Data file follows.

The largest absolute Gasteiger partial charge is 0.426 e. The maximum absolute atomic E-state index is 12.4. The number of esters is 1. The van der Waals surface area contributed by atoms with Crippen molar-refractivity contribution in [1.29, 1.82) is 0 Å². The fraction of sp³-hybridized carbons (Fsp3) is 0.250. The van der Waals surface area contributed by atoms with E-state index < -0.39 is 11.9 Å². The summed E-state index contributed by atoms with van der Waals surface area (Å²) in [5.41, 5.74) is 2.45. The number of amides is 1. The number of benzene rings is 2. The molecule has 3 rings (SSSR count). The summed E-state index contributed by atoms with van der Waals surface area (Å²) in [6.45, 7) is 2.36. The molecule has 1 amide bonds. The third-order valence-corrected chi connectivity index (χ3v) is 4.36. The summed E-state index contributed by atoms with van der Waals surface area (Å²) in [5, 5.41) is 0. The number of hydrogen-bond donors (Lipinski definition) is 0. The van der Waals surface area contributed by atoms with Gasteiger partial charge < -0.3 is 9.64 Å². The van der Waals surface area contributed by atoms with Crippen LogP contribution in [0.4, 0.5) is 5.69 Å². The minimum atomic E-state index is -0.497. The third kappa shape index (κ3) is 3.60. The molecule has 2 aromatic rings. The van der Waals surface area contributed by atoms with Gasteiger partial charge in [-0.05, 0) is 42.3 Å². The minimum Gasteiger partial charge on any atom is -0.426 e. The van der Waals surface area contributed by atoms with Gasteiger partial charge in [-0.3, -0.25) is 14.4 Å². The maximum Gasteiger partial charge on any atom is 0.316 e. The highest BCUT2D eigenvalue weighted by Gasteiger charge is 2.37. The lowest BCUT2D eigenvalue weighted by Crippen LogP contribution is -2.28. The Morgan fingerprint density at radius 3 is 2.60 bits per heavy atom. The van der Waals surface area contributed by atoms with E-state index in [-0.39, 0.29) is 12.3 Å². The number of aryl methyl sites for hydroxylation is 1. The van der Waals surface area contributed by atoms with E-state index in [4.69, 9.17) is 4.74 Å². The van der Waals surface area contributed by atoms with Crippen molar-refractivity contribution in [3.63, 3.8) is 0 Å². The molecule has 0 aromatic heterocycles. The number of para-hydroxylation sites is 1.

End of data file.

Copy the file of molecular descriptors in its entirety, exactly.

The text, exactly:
The largest absolute Gasteiger partial charge is 0.426 e. The maximum absolute atomic E-state index is 12.4. The number of esters is 1. The van der Waals surface area contributed by atoms with Crippen molar-refractivity contribution in [1.29, 1.82) is 0 Å². The fraction of sp³-hybridized carbons (Fsp3) is 0.250. The van der Waals surface area contributed by atoms with E-state index < -0.39 is 11.9 Å². The summed E-state index contributed by atoms with van der Waals surface area (Å²) in [5.41, 5.74) is 2.45. The number of amides is 1. The number of benzene rings is 2. The molecule has 3 rings (SSSR count). The summed E-state index contributed by atoms with van der Waals surface area (Å²) in [6.45, 7) is 2.36. The molecule has 1 amide bonds. The third-order valence-corrected chi connectivity index (χ3v) is 4.36. The summed E-state index contributed by atoms with van der Waals surface area (Å²) in [5, 5.41) is 0. The number of hydrogen-bond donors (Lipinski definition) is 0. The van der Waals surface area contributed by atoms with Gasteiger partial charge < -0.3 is 9.64 Å². The van der Waals surface area contributed by atoms with Crippen LogP contribution in [0.4, 0.5) is 5.69 Å². The minimum atomic E-state index is -0.497. The third kappa shape index (κ3) is 3.60. The molecule has 2 aromatic rings. The van der Waals surface area contributed by atoms with Gasteiger partial charge in [-0.05, 0) is 42.3 Å². The minimum Gasteiger partial charge on any atom is -0.426 e. The van der Waals surface area contributed by atoms with Gasteiger partial charge in [-0.3, -0.25) is 14.4 Å². The maximum Gasteiger partial charge on any atom is 0.316 e. The highest BCUT2D eigenvalue weighted by Gasteiger charge is 2.37. The lowest BCUT2D eigenvalue weighted by Crippen LogP contribution is -2.28. The Morgan fingerprint density at radius 3 is 2.60 bits per heavy atom. The van der Waals surface area contributed by atoms with E-state index in [-0.39, 0.29) is 12.3 Å². The number of aryl methyl sites for hydroxylation is 1. The van der Waals surface area contributed by atoms with E-state index in [4.69, 9.17) is 4.74 Å². The van der Waals surface area contributed by atoms with Crippen molar-refractivity contribution in [3.63, 3.8) is 0 Å². The molecule has 0 aromatic heterocycles. The number of para-hydroxylation sites is 1.